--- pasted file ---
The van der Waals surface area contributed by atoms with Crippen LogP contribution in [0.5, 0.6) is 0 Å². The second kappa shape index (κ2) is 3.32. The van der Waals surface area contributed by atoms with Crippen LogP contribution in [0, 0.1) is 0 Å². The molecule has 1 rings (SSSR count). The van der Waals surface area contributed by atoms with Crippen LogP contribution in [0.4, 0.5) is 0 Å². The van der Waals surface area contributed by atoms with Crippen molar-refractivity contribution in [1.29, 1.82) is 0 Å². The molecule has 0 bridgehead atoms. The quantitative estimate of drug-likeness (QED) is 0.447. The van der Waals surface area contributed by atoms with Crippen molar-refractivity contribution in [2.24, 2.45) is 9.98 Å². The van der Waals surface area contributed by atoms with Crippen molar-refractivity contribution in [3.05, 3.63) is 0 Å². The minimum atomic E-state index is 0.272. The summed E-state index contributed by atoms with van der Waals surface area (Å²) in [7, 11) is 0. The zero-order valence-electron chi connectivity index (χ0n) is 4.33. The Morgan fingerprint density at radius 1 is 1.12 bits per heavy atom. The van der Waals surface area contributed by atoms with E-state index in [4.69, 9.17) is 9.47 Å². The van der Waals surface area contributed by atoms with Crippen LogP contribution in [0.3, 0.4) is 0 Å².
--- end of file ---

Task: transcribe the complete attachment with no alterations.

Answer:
The van der Waals surface area contributed by atoms with Crippen LogP contribution in [0.5, 0.6) is 0 Å². The second kappa shape index (κ2) is 3.32. The van der Waals surface area contributed by atoms with Crippen LogP contribution in [0, 0.1) is 0 Å². The molecule has 1 rings (SSSR count). The van der Waals surface area contributed by atoms with Crippen LogP contribution in [0.4, 0.5) is 0 Å². The van der Waals surface area contributed by atoms with Crippen molar-refractivity contribution in [1.29, 1.82) is 0 Å². The molecule has 0 bridgehead atoms. The quantitative estimate of drug-likeness (QED) is 0.447. The van der Waals surface area contributed by atoms with Crippen molar-refractivity contribution in [2.24, 2.45) is 9.98 Å². The van der Waals surface area contributed by atoms with Crippen molar-refractivity contribution in [3.05, 3.63) is 0 Å². The minimum atomic E-state index is 0.272. The summed E-state index contributed by atoms with van der Waals surface area (Å²) in [7, 11) is 0. The zero-order valence-electron chi connectivity index (χ0n) is 4.33. The Morgan fingerprint density at radius 1 is 1.12 bits per heavy atom. The van der Waals surface area contributed by atoms with E-state index in [4.69, 9.17) is 9.47 Å². The van der Waals surface area contributed by atoms with Crippen LogP contribution in [0.3, 0.4) is 0 Å².